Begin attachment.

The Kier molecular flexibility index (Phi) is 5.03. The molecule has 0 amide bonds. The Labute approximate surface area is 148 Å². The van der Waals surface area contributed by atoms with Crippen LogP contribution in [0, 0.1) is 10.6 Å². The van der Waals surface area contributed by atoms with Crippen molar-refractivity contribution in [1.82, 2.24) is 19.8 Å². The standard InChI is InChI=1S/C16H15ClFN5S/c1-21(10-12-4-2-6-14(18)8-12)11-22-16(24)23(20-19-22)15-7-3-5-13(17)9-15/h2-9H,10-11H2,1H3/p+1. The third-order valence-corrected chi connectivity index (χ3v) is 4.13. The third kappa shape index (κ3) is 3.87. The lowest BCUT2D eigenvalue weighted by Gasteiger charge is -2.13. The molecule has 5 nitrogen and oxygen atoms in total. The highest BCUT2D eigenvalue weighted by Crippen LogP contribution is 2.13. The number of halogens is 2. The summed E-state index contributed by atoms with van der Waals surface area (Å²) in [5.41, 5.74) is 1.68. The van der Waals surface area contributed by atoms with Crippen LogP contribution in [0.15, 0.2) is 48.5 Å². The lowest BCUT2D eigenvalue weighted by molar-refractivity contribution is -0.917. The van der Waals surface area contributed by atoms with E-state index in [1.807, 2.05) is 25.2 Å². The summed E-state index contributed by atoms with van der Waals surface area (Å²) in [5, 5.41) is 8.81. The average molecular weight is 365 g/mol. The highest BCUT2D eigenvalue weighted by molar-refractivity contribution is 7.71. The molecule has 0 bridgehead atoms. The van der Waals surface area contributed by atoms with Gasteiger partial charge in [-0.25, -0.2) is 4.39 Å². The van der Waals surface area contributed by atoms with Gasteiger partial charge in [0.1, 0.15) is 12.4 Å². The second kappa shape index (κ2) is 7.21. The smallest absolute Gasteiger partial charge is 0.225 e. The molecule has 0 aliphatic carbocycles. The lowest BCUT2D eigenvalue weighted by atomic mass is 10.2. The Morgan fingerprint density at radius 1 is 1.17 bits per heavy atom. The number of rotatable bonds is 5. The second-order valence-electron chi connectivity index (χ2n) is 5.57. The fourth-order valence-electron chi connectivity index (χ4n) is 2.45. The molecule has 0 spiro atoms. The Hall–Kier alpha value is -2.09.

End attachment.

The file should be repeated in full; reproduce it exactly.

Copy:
The Kier molecular flexibility index (Phi) is 5.03. The molecule has 0 amide bonds. The Labute approximate surface area is 148 Å². The van der Waals surface area contributed by atoms with Crippen LogP contribution in [0, 0.1) is 10.6 Å². The van der Waals surface area contributed by atoms with Crippen molar-refractivity contribution in [1.82, 2.24) is 19.8 Å². The standard InChI is InChI=1S/C16H15ClFN5S/c1-21(10-12-4-2-6-14(18)8-12)11-22-16(24)23(20-19-22)15-7-3-5-13(17)9-15/h2-9H,10-11H2,1H3/p+1. The third-order valence-corrected chi connectivity index (χ3v) is 4.13. The third kappa shape index (κ3) is 3.87. The lowest BCUT2D eigenvalue weighted by Gasteiger charge is -2.13. The molecule has 5 nitrogen and oxygen atoms in total. The highest BCUT2D eigenvalue weighted by Crippen LogP contribution is 2.13. The number of halogens is 2. The summed E-state index contributed by atoms with van der Waals surface area (Å²) in [5.41, 5.74) is 1.68. The van der Waals surface area contributed by atoms with Crippen LogP contribution in [0.15, 0.2) is 48.5 Å². The lowest BCUT2D eigenvalue weighted by molar-refractivity contribution is -0.917. The van der Waals surface area contributed by atoms with E-state index in [1.807, 2.05) is 25.2 Å². The summed E-state index contributed by atoms with van der Waals surface area (Å²) in [5, 5.41) is 8.81. The average molecular weight is 365 g/mol. The highest BCUT2D eigenvalue weighted by molar-refractivity contribution is 7.71. The molecule has 0 bridgehead atoms. The van der Waals surface area contributed by atoms with Gasteiger partial charge in [-0.25, -0.2) is 4.39 Å². The van der Waals surface area contributed by atoms with Gasteiger partial charge in [0.1, 0.15) is 12.4 Å². The second kappa shape index (κ2) is 7.21. The smallest absolute Gasteiger partial charge is 0.225 e. The molecule has 0 aliphatic carbocycles. The lowest BCUT2D eigenvalue weighted by atomic mass is 10.2. The Morgan fingerprint density at radius 1 is 1.17 bits per heavy atom. The number of rotatable bonds is 5. The second-order valence-electron chi connectivity index (χ2n) is 5.57. The fourth-order valence-electron chi connectivity index (χ4n) is 2.45. The molecule has 0 spiro atoms. The Hall–Kier alpha value is -2.09.